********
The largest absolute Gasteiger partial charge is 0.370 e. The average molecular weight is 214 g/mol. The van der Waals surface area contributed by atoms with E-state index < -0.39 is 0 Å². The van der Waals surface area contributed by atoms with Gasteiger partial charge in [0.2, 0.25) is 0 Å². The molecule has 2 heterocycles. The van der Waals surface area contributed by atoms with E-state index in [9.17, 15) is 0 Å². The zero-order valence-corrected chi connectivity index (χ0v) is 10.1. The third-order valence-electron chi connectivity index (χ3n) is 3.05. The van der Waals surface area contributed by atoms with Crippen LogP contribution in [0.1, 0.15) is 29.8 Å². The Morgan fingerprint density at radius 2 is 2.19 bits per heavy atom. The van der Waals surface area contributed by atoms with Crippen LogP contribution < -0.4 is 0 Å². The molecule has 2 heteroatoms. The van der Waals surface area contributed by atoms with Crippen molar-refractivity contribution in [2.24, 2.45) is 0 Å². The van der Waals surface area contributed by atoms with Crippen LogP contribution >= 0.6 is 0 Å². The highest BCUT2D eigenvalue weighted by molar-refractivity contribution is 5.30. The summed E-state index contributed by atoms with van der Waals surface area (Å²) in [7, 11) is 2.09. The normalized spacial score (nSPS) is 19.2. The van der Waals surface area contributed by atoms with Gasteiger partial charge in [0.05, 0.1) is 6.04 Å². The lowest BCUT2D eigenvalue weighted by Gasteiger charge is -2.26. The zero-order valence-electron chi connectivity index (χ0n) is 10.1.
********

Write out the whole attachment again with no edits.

The largest absolute Gasteiger partial charge is 0.370 e. The average molecular weight is 214 g/mol. The van der Waals surface area contributed by atoms with E-state index < -0.39 is 0 Å². The van der Waals surface area contributed by atoms with Gasteiger partial charge in [0.2, 0.25) is 0 Å². The molecule has 2 heterocycles. The van der Waals surface area contributed by atoms with E-state index in [9.17, 15) is 0 Å². The zero-order valence-corrected chi connectivity index (χ0v) is 10.1. The third-order valence-electron chi connectivity index (χ3n) is 3.05. The van der Waals surface area contributed by atoms with Crippen LogP contribution in [0.1, 0.15) is 29.8 Å². The Morgan fingerprint density at radius 2 is 2.19 bits per heavy atom. The van der Waals surface area contributed by atoms with Crippen LogP contribution < -0.4 is 0 Å². The molecule has 2 heteroatoms. The van der Waals surface area contributed by atoms with Crippen molar-refractivity contribution in [2.24, 2.45) is 0 Å². The van der Waals surface area contributed by atoms with Crippen LogP contribution >= 0.6 is 0 Å². The highest BCUT2D eigenvalue weighted by molar-refractivity contribution is 5.30. The summed E-state index contributed by atoms with van der Waals surface area (Å²) in [7, 11) is 2.09. The normalized spacial score (nSPS) is 19.2. The van der Waals surface area contributed by atoms with Gasteiger partial charge in [0.05, 0.1) is 6.04 Å². The lowest BCUT2D eigenvalue weighted by Gasteiger charge is -2.26. The zero-order valence-electron chi connectivity index (χ0n) is 10.1.